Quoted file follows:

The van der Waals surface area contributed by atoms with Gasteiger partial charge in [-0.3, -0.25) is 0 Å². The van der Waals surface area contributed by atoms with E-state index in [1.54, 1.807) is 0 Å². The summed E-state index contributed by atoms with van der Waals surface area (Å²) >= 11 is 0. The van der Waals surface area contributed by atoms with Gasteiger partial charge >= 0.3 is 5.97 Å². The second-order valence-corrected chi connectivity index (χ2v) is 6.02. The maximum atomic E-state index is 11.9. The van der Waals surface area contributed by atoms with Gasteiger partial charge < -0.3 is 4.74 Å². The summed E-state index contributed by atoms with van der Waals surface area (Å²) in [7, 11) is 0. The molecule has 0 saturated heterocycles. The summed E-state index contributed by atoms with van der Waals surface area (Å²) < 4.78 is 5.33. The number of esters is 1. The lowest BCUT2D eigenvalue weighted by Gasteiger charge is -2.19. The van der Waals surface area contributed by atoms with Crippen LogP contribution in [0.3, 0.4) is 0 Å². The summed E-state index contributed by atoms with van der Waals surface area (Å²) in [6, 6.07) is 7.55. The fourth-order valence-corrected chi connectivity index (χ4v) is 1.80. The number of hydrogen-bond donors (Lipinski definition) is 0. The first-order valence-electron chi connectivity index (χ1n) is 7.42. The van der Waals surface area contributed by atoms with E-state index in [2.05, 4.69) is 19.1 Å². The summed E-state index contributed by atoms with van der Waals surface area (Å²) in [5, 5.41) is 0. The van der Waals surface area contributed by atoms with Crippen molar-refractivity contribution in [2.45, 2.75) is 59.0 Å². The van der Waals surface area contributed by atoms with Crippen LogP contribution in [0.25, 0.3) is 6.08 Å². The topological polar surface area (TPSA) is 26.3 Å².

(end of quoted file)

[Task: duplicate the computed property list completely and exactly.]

The van der Waals surface area contributed by atoms with Gasteiger partial charge in [-0.3, -0.25) is 0 Å². The van der Waals surface area contributed by atoms with E-state index in [1.54, 1.807) is 0 Å². The summed E-state index contributed by atoms with van der Waals surface area (Å²) >= 11 is 0. The van der Waals surface area contributed by atoms with Gasteiger partial charge >= 0.3 is 5.97 Å². The second-order valence-corrected chi connectivity index (χ2v) is 6.02. The maximum atomic E-state index is 11.9. The van der Waals surface area contributed by atoms with Gasteiger partial charge < -0.3 is 4.74 Å². The summed E-state index contributed by atoms with van der Waals surface area (Å²) in [7, 11) is 0. The molecule has 0 saturated heterocycles. The summed E-state index contributed by atoms with van der Waals surface area (Å²) < 4.78 is 5.33. The number of esters is 1. The lowest BCUT2D eigenvalue weighted by Gasteiger charge is -2.19. The van der Waals surface area contributed by atoms with Crippen LogP contribution in [0.3, 0.4) is 0 Å². The summed E-state index contributed by atoms with van der Waals surface area (Å²) in [6, 6.07) is 7.55. The fourth-order valence-corrected chi connectivity index (χ4v) is 1.80. The number of hydrogen-bond donors (Lipinski definition) is 0. The first-order valence-electron chi connectivity index (χ1n) is 7.42. The van der Waals surface area contributed by atoms with E-state index in [2.05, 4.69) is 19.1 Å². The summed E-state index contributed by atoms with van der Waals surface area (Å²) in [5, 5.41) is 0. The van der Waals surface area contributed by atoms with Crippen molar-refractivity contribution in [2.45, 2.75) is 59.0 Å². The van der Waals surface area contributed by atoms with Crippen LogP contribution in [0.25, 0.3) is 6.08 Å². The topological polar surface area (TPSA) is 26.3 Å².